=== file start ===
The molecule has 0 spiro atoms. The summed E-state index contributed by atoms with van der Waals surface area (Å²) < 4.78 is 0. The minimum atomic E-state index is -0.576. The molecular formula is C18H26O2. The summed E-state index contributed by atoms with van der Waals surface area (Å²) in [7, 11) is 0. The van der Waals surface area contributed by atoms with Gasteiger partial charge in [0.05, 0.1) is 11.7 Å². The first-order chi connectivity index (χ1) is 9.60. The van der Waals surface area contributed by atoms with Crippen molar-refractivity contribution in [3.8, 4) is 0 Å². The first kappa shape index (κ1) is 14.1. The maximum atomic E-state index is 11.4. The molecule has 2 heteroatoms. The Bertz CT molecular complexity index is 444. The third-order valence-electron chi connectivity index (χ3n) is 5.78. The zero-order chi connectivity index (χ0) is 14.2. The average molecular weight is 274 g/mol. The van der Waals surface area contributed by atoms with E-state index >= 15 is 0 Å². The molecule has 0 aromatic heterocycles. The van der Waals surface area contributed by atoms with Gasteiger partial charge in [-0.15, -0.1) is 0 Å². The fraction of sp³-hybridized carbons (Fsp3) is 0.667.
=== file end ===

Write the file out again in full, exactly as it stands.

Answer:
The molecule has 0 spiro atoms. The summed E-state index contributed by atoms with van der Waals surface area (Å²) < 4.78 is 0. The minimum atomic E-state index is -0.576. The molecular formula is C18H26O2. The summed E-state index contributed by atoms with van der Waals surface area (Å²) in [7, 11) is 0. The van der Waals surface area contributed by atoms with Gasteiger partial charge in [0.05, 0.1) is 11.7 Å². The first-order chi connectivity index (χ1) is 9.60. The van der Waals surface area contributed by atoms with Crippen molar-refractivity contribution in [3.8, 4) is 0 Å². The first kappa shape index (κ1) is 14.1. The maximum atomic E-state index is 11.4. The molecule has 2 heteroatoms. The Bertz CT molecular complexity index is 444. The third-order valence-electron chi connectivity index (χ3n) is 5.78. The zero-order chi connectivity index (χ0) is 14.2. The average molecular weight is 274 g/mol. The van der Waals surface area contributed by atoms with E-state index >= 15 is 0 Å². The molecule has 0 aromatic heterocycles. The van der Waals surface area contributed by atoms with Gasteiger partial charge in [-0.15, -0.1) is 0 Å². The fraction of sp³-hybridized carbons (Fsp3) is 0.667.